Friday, January 1, 2016

Still Planning to "Live the Life You Have Imagined"

If one advances confidently in the direction of his dreams, and endeavors to live the life which he has imagined, he will meet with a success unexpected in common hours. - Henry David Thoreau

One year ago today, I posted those words as a motivation to myself to get started with "what I really want to do with my life." The plan was to get focused on developing the next level of a writing and speaking career, which is something I've always envisioned, even as I've managed a very successful career in public education, both as a teacher and now as an administrator. And, as I've noted in my recent post, I am not unhappy or disgruntled with my current personal or professional life. However, I have notebooks filled with ideas for articles I'd like to research and publish, papers I'd like to write, non-fiction works I'd like to develop and promote, and general ideas for work as an independent scholar and critic. Here are some thoughts from twelve months ago:

For many years, I've told people that when I grow up "I want to be David Brooks of the New York Times." That, or perhaps, Malcolm Gladwell of the New Yorker and "Outliers" fame. Basically, being a writer and speaker and cultural critic is my dream job. I've always enjoyed researching and writing and, basically, passing on information to others. That's why I am a teacher ... and I am fairly confident that I am quite good at what I do. But, for as long as I've been teaching, I've always been waiting for that moment when the writing/speaking career develops out of something I've written. For many years, I mistakenly thought myself a novelist. It took a friend who really is a novelist (though shockingly unpublished as of yet) to point out that I should be focusing on the non-fiction success that I've had and pursue that option. Really, duh. It was a surprising lack of self awareness on my part.

And, I am not there yet. Act III still looks a lot like Act II. But that's about to change.

2016 is somewhat of a significant year for this Gen Xer, for it was twenty-five years ago in 1991 that Douglas Coupland published Generation X: Tales for An Accelerated Culture, Richard Linklater premiered and released the pivotal piece of Gen X cinema Slacker, and a small band out of Seattle named Nirvana released an album called Nevermind and forever changed music, kicking off an era that became known as Grunge. All these moments in history impacted me to the point that I wrote my thesis for my MA on the works of Douglas Coupland. And, the idea of Generation X has always resonated with me as significant - even though acknowledging status as a member of Generation X is often considered a very "un-Generation X" thing to do. In fact, I find it to be one of the great ironies but appropriate quirks of Gen X that the average Gen Xer probably never read the book, and many have no idea who Douglas Coupland is. Most probably never saw Slacker, and probably wouldn't have really liked it if they had. And while most know Nirvana, the band and genre aren't necessarily a favorite. That said, it's worth noting that Coupland had always asserted "Generation X" is much more of a mindset than an age group. Nevertheless, those of us born between roughly 1961 and 1981 are a unique breed of society, and that is often lost amidst the media hype around Baby Boomers and Milennials.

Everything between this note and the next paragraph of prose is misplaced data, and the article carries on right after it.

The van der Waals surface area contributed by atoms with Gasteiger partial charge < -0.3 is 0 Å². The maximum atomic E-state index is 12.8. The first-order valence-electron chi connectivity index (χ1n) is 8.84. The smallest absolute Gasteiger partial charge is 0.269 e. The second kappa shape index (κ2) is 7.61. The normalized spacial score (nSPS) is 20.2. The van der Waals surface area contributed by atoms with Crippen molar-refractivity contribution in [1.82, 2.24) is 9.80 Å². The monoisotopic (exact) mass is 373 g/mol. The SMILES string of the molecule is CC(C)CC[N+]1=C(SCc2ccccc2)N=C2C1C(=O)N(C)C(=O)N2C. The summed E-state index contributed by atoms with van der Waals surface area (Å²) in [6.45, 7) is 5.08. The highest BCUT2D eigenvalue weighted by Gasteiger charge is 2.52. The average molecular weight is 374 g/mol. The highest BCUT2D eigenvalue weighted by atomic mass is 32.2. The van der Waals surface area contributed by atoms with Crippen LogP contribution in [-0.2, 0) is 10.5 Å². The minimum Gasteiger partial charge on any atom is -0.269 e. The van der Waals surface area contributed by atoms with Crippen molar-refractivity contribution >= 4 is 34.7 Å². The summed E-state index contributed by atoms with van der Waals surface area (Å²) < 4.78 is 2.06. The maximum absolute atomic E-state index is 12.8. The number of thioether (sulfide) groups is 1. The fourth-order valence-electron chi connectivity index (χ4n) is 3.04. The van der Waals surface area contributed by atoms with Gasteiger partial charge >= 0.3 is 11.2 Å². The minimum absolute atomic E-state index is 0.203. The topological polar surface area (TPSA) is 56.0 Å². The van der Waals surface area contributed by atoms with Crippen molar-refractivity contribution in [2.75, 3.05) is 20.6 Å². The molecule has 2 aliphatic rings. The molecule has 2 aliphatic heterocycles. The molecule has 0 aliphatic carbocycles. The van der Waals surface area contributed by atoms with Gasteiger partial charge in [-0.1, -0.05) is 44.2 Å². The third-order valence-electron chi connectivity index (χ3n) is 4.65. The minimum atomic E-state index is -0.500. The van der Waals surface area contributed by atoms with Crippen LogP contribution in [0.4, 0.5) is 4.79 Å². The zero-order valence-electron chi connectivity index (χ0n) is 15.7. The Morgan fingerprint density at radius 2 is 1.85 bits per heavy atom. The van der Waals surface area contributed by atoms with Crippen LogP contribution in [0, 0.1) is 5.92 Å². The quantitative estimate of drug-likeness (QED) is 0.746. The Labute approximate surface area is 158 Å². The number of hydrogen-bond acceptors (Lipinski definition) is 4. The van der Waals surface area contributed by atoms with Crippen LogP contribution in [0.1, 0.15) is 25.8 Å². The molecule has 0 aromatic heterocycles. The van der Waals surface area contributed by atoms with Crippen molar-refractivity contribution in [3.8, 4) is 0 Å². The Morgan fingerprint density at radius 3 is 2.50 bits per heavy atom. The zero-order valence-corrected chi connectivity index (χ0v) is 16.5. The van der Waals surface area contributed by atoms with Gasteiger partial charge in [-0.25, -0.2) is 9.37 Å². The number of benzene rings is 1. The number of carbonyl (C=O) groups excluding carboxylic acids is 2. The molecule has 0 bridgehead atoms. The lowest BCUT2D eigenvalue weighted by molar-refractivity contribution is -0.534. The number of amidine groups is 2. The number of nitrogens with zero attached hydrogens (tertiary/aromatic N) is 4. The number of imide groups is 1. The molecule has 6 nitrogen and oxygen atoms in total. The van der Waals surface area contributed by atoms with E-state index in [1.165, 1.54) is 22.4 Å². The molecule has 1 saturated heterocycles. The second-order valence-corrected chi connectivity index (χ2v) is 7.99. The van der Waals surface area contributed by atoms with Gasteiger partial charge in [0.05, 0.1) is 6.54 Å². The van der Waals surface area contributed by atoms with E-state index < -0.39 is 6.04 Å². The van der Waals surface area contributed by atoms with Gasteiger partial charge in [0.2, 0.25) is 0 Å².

So, if all goes according to plan this year, I intened to release several pieces of writing about Generation X and the popular culture surrounding the book, the people, and the era. For the past year, I have been working on a retrospective of the time since that pivotal year of 1991, and I hope to publish that sometime this spring. I am also planning on releasing a version of my thesis to coincide with my other work. After trying for many years - and falling painfully short - of publishing books, I have not sought a publisher for my Generation X writing, and I instead plan to release it via Create Space. These pieces will, I hope and believe, establish a baseline for the sort of pop culture criticism and scholarly writing I hope to do. Perhaps there will be a website to host and promote the book. There could be some speeches and book talks developed. A consistent string of articles is hopefully on the horizon, and I might even tinker around with things like a YouTube channel. While these ideas are certainly ambitious, and may not make the slightest ripple of an impact in the world of criticism, I hope that I don't reach New Year's Eve of 2016 without something to show for my efforts.

So, look for some articles, hope for some books, and wish me luck on another stab at Act III.

Here we go:  The Force Awakens.

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